I had high hopes for this novel but ultimately I was let down. While I could see it perhaps appealing to a younger reading set, I didn't find the story especially intriguing and Marie was downright annoying (as little sisters can often be). The graphics themselves are all right but not really anything special; I did find some of the scenes drawn by young Paul to be enlightening. I suppose I was expecting to be drawn into this world completely, and I did not feel the story was realistic in how easily the children became involved in the Resistance. However, if the goal was to expose readers to the role of children during the French Resistance, its mission was accomplished, albeit in a light manner. Could be read by an adult in a very short sitting, and might possibly bring younger readers to want to learn more about France's World War II history.


Saturday, December 08, 2012

Reached brings us to the end of Cassia's issues with the Society and her potential Matches, Ky and Xander. Now a member of the Rising, Cassia works undercover as a Trader while she waits to see if the Pilot will come to power. She knows both Ky and Xander are taking risks for the Rising so they cannot be together, but when a Plague epidemic strikes, she knows the time has come. Problem is, those who unleashed the Plague did not anticipation it mutating and placing those they love in great danger. This is where the trio become reunited and a race against time for the cure begins.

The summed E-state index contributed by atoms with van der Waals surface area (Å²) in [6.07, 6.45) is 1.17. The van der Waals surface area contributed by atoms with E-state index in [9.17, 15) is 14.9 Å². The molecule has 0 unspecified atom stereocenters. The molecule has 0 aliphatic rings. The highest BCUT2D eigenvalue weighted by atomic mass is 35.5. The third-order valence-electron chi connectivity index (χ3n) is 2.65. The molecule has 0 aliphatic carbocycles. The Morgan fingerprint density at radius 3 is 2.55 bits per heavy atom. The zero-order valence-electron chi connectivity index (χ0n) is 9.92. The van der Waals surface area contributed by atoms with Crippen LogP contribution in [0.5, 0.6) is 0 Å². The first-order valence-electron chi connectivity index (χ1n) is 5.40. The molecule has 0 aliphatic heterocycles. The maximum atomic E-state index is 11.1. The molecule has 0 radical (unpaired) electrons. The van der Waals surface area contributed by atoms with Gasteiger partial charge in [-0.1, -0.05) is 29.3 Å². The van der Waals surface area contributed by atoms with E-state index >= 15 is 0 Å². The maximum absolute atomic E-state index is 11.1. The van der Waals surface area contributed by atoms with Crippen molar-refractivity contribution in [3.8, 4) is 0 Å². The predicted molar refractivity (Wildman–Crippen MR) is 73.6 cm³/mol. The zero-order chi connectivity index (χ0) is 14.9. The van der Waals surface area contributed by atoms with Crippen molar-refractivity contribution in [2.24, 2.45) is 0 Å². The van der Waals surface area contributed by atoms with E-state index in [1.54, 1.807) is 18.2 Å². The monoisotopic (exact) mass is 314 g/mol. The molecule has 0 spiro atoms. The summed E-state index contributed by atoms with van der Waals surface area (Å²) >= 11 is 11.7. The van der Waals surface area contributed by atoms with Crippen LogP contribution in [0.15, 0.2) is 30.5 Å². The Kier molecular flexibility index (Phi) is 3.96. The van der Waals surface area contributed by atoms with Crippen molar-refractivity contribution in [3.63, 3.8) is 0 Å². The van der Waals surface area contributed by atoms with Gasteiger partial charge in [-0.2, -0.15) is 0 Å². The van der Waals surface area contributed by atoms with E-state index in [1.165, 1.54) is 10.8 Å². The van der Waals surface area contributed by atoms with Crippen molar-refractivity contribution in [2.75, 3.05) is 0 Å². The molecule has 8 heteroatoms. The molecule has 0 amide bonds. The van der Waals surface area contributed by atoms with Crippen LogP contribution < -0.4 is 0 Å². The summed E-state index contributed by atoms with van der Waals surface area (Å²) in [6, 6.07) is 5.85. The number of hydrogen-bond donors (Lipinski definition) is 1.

While Reached does not give on the edge of your seat excitement, it does move everything along to its ultimate conclusion well. There are lots of scenes where Cassia must interact with those she's either known in the past or has feelings for, and lots of mysteries are explained, though some take a while to get there. What I liked most is that Cassia's feelings for her family were never left out, nor did she put her feelings for Ky ahead of those for family. It's nice to see a heroine acknowledging her longing for her grandfather and the debt she owes to those who have gone before. There are some coincidences in the book, such as the identity of Lei, which probably stretched my imagination more than they should have, and a few times I felt as though some action was thrown in simply to pad the story. I did feel Indie got shortchanged, and I would have liked to have read more about upcoming changes to the communities and if the Otherlands existed. Perhaps that will all be answered in another book or two.